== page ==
――It has been eight years since Australia House was built. During these years, many artists, designers and performing artists such as Snuff Puppets have stayed at Australia House and spent wonderful times with your artwork. We would like to ask you about the Biennale of Sydney (1) (“Biennale”) for which you have been engaged as the artistic director. You were the first Indigenous artistic director in the history of the Biennale.

Gerald McMaster co-directed the 18thBiennale in 2012. As a First Nations person from Canada, strictly speaking he is the first Indigenous artistic director. I am the first Australian Indigenous artistic director – which I would say, was very much overdue. This Biennale often has a European focus even though we are in the Asia Pacific region. It was therefore incredibly exciting when Kataoka Mami was appointed as the artistic director for the previous Biennale in 2018.

The Biennale 2020 was an important opportunity to embed Indigenous philosophy and protocols within the actual organisation of the Biennale. We held a traditional Indigenous smoking ceremony for the opening of the Biennale and people from different parts of the world were brought together. Mayunkiki, an Ainu person from Hokkaido, was one of the participating artists and I believe meeting with artists and local people in Australia was very important for her own network and her own cultural identity – to be in a place where many other First Nations people exchanged views on issues around, for example, restitution and the environment. There was a strong sense of community which was very much appreciated.

Mayunkiki is a member of the female musical group, MAREWREW and facilitator of Ainu culture presenting the history and culture of tattooing, which was banned by the Japanese government.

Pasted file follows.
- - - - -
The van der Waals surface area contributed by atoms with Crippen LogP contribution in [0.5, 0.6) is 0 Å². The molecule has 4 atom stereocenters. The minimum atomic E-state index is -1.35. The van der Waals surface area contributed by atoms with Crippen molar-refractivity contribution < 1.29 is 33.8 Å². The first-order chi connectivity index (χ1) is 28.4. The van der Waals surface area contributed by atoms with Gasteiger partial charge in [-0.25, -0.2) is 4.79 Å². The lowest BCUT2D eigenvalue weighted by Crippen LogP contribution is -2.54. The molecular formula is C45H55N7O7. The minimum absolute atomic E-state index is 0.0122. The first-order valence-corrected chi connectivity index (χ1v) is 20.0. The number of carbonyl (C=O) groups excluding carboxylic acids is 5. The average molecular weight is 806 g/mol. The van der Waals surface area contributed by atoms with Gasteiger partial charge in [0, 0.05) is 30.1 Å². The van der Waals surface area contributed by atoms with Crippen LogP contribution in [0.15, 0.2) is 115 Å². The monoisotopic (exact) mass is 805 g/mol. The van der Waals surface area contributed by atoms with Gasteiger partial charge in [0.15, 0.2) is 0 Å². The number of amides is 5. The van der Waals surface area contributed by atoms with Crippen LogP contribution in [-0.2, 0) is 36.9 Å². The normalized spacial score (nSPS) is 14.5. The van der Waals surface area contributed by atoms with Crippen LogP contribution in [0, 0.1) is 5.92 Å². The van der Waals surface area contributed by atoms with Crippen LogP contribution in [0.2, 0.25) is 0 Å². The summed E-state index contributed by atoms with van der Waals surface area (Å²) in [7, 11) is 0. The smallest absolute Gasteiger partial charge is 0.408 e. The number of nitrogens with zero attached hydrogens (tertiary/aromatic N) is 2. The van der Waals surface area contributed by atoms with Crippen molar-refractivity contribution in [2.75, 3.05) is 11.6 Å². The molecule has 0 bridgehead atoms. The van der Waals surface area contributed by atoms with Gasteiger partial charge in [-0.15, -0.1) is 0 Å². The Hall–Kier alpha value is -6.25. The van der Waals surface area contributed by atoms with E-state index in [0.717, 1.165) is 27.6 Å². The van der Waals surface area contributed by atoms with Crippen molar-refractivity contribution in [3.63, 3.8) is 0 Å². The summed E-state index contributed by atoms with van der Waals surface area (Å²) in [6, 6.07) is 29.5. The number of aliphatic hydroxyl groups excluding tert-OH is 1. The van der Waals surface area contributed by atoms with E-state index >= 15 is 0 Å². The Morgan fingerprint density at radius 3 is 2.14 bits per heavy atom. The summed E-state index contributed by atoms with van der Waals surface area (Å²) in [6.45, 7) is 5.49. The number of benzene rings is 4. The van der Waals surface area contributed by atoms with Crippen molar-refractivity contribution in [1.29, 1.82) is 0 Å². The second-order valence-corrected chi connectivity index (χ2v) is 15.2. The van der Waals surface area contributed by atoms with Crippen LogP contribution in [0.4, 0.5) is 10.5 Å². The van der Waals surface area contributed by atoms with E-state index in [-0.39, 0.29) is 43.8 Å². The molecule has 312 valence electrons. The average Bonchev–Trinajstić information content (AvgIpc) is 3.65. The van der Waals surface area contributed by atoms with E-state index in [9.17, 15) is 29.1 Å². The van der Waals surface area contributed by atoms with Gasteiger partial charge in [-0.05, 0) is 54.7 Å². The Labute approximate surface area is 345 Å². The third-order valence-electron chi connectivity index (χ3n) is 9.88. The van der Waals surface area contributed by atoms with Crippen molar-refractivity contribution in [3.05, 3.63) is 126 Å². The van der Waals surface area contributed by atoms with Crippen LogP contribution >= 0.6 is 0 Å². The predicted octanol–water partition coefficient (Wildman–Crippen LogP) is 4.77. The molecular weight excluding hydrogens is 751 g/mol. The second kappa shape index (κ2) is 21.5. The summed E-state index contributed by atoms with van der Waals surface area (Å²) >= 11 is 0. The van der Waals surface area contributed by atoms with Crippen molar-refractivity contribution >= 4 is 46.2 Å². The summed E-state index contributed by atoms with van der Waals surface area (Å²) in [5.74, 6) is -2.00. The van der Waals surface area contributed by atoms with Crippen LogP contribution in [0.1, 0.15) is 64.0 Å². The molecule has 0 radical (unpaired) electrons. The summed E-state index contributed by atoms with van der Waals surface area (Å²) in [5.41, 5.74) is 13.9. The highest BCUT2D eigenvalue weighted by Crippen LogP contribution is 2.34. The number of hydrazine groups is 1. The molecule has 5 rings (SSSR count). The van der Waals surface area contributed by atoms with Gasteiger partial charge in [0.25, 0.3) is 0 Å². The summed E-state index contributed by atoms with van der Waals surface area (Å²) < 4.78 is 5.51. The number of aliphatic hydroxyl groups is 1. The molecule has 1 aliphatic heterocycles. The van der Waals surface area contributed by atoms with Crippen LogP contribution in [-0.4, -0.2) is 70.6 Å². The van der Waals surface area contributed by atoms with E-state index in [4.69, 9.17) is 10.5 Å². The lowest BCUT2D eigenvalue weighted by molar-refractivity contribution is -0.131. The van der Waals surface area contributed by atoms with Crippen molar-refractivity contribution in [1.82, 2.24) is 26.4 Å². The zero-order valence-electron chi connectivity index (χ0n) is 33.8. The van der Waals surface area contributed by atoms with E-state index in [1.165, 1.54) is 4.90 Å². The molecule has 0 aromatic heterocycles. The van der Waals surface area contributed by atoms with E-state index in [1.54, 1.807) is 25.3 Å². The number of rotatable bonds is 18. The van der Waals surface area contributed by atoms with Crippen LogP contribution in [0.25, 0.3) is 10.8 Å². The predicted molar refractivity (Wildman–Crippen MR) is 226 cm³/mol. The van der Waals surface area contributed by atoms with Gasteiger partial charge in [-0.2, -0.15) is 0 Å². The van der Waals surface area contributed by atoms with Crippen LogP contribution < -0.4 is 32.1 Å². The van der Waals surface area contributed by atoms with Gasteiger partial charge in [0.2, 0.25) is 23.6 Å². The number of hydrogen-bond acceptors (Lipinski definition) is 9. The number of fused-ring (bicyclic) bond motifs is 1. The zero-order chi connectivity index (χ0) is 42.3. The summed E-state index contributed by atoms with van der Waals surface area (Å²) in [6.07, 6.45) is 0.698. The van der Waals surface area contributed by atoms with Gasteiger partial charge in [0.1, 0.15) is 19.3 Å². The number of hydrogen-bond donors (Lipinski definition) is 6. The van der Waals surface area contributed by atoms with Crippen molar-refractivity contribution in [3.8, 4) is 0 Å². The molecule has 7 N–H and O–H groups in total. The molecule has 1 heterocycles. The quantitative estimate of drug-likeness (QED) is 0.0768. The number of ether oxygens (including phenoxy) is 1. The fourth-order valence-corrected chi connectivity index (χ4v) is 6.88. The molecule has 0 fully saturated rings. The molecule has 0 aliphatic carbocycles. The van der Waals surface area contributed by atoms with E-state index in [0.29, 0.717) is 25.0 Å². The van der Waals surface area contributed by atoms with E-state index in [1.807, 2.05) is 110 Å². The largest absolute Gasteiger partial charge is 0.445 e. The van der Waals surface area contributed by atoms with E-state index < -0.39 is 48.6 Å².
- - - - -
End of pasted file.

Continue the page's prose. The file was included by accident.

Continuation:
Mayunkiki with photography by Hiroshi Ikeda, SINUYE: Tattoos for Ainu Women, 2020. Installation view for the 22nd Biennale of Sydney (2020), Museum of Contemporary Art Australia. Commissioned by the Biennale of Sydney with generous support from Open Society Foundations, and assistance from NIRIN 500 patrons. Courtesy the artist. Photograph: Zan Wimberley.  

*1. A festival of contemporary art held once every two years in Australia. Due to the COVID-19 outbreak, the 22ndBiennale of Sydney went online in collaboration with Google Arts & Culture.

――The title of the Biennale “NIRIN” means “edge” in a word of your mother’s Nation, the Wiradjuri people of western New South Wales. Tell us about the reason why you chose this word?。

Like Australia, there are many countries and regions which were colonised in the past. Given this history, many art galleries are established from a European and/or North American perspective. While it is rather complex, I wanted to look at various issues with awareness of this dominating perspective, such as the environment, healing, or working together and think beyond its parameters. For example, participants in the Biennale were not limited to artists. Kylie Kwong for instance is a well-known chef in Australia who organises events through her strong connections with both Indigenous and non-Indigenous peoples. When I think about things that connect us, “edges” occurred to my mind. We all have edges. When we put these many edges together, they create a huge network. “NIRIN” is a word of my mother’s Nation, the Wiradjuri people of western New South Wales, and it was this word that gave inspiration to artists, creative people and their communities while connecting them together. We ran projects led by artists and communities under this philosophy. It was also a challenge to various forms of co-operation and bureaucratic structures. However, the people working for the Biennale were very supportive and the exhibition turned out to be exciting one.